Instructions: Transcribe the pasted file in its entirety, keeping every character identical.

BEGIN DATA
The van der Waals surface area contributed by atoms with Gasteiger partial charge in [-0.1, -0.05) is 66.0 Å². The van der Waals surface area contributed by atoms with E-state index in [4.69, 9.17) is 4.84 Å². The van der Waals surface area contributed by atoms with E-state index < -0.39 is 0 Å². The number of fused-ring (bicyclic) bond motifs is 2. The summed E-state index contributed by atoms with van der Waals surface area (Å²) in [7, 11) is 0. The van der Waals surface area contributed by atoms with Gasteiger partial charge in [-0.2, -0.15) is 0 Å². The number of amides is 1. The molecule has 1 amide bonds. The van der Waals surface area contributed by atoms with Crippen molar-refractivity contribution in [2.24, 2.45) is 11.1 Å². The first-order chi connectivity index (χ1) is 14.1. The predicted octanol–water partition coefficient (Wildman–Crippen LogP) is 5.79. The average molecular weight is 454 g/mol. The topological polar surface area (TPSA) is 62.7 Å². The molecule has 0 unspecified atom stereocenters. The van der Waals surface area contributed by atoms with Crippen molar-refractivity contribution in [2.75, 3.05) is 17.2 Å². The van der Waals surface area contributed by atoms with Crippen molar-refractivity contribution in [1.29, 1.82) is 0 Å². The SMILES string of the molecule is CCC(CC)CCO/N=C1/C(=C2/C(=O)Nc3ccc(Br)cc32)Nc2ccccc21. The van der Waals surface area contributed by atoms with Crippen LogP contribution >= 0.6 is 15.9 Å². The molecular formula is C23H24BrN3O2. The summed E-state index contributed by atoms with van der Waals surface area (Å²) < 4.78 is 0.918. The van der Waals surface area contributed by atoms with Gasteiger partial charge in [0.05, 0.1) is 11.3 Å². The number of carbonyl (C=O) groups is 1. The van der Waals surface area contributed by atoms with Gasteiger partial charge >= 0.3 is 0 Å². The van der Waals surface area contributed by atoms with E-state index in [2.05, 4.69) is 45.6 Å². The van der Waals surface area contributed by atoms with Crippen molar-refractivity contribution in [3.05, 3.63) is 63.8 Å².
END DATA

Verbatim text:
The van der Waals surface area contributed by atoms with Gasteiger partial charge in [-0.1, -0.05) is 66.0 Å². The van der Waals surface area contributed by atoms with E-state index in [4.69, 9.17) is 4.84 Å². The van der Waals surface area contributed by atoms with E-state index < -0.39 is 0 Å². The number of fused-ring (bicyclic) bond motifs is 2. The summed E-state index contributed by atoms with van der Waals surface area (Å²) in [7, 11) is 0. The van der Waals surface area contributed by atoms with Gasteiger partial charge in [-0.2, -0.15) is 0 Å². The number of amides is 1. The molecule has 1 amide bonds. The van der Waals surface area contributed by atoms with Crippen molar-refractivity contribution in [2.24, 2.45) is 11.1 Å². The first-order chi connectivity index (χ1) is 14.1. The predicted octanol–water partition coefficient (Wildman–Crippen LogP) is 5.79. The average molecular weight is 454 g/mol. The topological polar surface area (TPSA) is 62.7 Å². The molecule has 0 unspecified atom stereocenters. The van der Waals surface area contributed by atoms with Crippen molar-refractivity contribution in [2.75, 3.05) is 17.2 Å². The van der Waals surface area contributed by atoms with Crippen molar-refractivity contribution in [1.29, 1.82) is 0 Å². The SMILES string of the molecule is CCC(CC)CCO/N=C1/C(=C2/C(=O)Nc3ccc(Br)cc32)Nc2ccccc21. The van der Waals surface area contributed by atoms with Crippen LogP contribution >= 0.6 is 15.9 Å². The molecular formula is C23H24BrN3O2. The summed E-state index contributed by atoms with van der Waals surface area (Å²) < 4.78 is 0.918. The van der Waals surface area contributed by atoms with Gasteiger partial charge in [0.05, 0.1) is 11.3 Å². The number of carbonyl (C=O) groups is 1. The van der Waals surface area contributed by atoms with Gasteiger partial charge >= 0.3 is 0 Å². The van der Waals surface area contributed by atoms with E-state index in [2.05, 4.69) is 45.6 Å². The van der Waals surface area contributed by atoms with Crippen molar-refractivity contribution in [3.05, 3.63) is 63.8 Å².